BRANCH WEAVING 101
I took a weaving class while I was art school and I cringe just thinking about it. Don’t get me wrong, I loved and I still love weaving. What I hated and still hate with a passion is setting up and preparing the loom to actually start weaving. Have you ever seen a loom? Like a full-fledged weaving loom? And I don’t mean one of these new cute mini hand looms that you can buy on Etsy… I mean one of those huge honking versions of it? It’s intimidating looking (look at this one) – all the contraptions, wires and levers! Ugh! I’m glad to report however, after many MANY hissy fits and embarrassing moments, I did produce a few bits of fabric that are pretty impressive, if I do say so myself. The best thing about branch weaving is that there is minimal set up and the process is just as rewarding as weaving on those big honkin’ looms.
If your new to weaving, I don’t mean to intimidate you. It’s a very rewarding craft. Keep in mind, I took on a huge project as a beginner weaver. I wish I had started with branch weaving so I could develop a taste for it without having to go through that difficult set up. Branch weaving is weaving at it’s most basic form, just bringing string or yarn over and under a set of string or yarn to produce fabric. That’s it! The set up is not nearly as complicated as a regular loom however it is the same concept and just as rewarding.
You’ll learn to branch weave with three steps: setting up, weaving and finishing . Don’t be intimidated by the steps – it’s actually pretty easy – I’ve just broken it up in all steps possible so that anyone can learn.
Enough talking, let’s start!
MATERIALS NEEDED FOR BRANCH WEAVING:
- A forked stick/branch. My stick measured about 53 inches lengthwise. The “V” measured 22 inches lengthwise and the opening about 10 inches maximum. However, the opening within the area of the “V” that I was working on measured a maximum of about 6 inches.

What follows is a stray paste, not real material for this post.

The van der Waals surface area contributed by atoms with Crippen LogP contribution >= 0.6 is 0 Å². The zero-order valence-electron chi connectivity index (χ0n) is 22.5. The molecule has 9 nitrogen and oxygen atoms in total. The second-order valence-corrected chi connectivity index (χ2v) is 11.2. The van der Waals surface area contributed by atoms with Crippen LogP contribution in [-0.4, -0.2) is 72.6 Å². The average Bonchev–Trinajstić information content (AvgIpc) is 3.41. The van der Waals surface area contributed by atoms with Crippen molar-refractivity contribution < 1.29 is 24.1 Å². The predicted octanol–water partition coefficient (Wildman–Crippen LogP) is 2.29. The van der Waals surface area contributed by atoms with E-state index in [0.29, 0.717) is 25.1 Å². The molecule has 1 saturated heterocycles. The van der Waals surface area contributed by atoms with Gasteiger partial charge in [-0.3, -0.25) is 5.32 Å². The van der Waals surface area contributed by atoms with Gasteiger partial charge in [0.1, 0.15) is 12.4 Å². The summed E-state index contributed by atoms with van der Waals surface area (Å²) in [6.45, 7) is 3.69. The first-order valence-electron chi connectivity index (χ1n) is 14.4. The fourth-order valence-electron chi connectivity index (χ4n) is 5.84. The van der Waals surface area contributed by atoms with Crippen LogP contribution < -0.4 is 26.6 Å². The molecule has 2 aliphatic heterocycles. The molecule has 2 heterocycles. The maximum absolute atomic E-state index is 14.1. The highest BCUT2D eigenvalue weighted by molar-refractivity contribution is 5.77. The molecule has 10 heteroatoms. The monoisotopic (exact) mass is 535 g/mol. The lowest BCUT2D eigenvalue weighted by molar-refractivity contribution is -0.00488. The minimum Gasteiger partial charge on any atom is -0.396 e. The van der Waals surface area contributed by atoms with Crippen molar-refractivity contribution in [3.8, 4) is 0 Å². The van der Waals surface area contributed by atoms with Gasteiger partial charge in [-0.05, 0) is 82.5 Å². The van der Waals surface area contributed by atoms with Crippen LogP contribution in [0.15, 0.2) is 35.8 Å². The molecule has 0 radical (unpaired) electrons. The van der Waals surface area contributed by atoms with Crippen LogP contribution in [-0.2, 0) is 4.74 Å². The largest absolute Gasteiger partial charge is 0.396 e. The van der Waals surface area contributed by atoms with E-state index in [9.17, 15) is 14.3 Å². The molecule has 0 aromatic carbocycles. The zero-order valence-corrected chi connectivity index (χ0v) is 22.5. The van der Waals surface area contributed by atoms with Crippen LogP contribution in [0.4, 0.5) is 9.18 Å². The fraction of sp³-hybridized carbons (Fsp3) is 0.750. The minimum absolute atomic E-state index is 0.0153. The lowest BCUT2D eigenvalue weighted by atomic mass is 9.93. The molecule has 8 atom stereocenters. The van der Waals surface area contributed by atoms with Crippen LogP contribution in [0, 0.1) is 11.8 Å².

- Yarn and/or string of different colours and thicknesses.
- A fork
- A darning needle
- A picture hanging hook (with small nails) and a hammer (only if you’ll be hanging your branch on the wall).
Before we proceed with our branch weaving project, I think it’s best that I explain a few terms:
WARP: the warp is the string/yarn that we will stringing on the branch vertically and will stay static.
WEFT: the weft is the string/yarn that we will be bringing over and under the warp horizontally to create the weaving process
The yarn/string that you choose for your warp should be somewhat sturdy and relatively thick. Keep in mind that it needs to support your weft and quite a bit of “poking and prodding” with the needle and fork. I actually used string from the hardware store for my warp an it worked perfectly however you can just as easily use yarn.
Your warp also needs to be pretty long. I didn’t measure or cut mine. In order not to run out, I cut my string after I was done setting up the warp. This was kind of a pain but I was glad for it in the end.
Ensure that your branch will be able to handle the pressure of the yarn. You will be readjusting the warp to make it taut and this will compress the branches of your “V” shape together by as much as a few inches. If you branch is quite thick and doesn’t move, you won’t have to worry about this. It’s a good idea to test it out before committing to your warp.
Also make sure to remove any small sticks or leaves that you don’t want in your branch weaving design.
Step One: Setting up the Warp
I‘ll be referring to the “arms” of the “V” as sticks.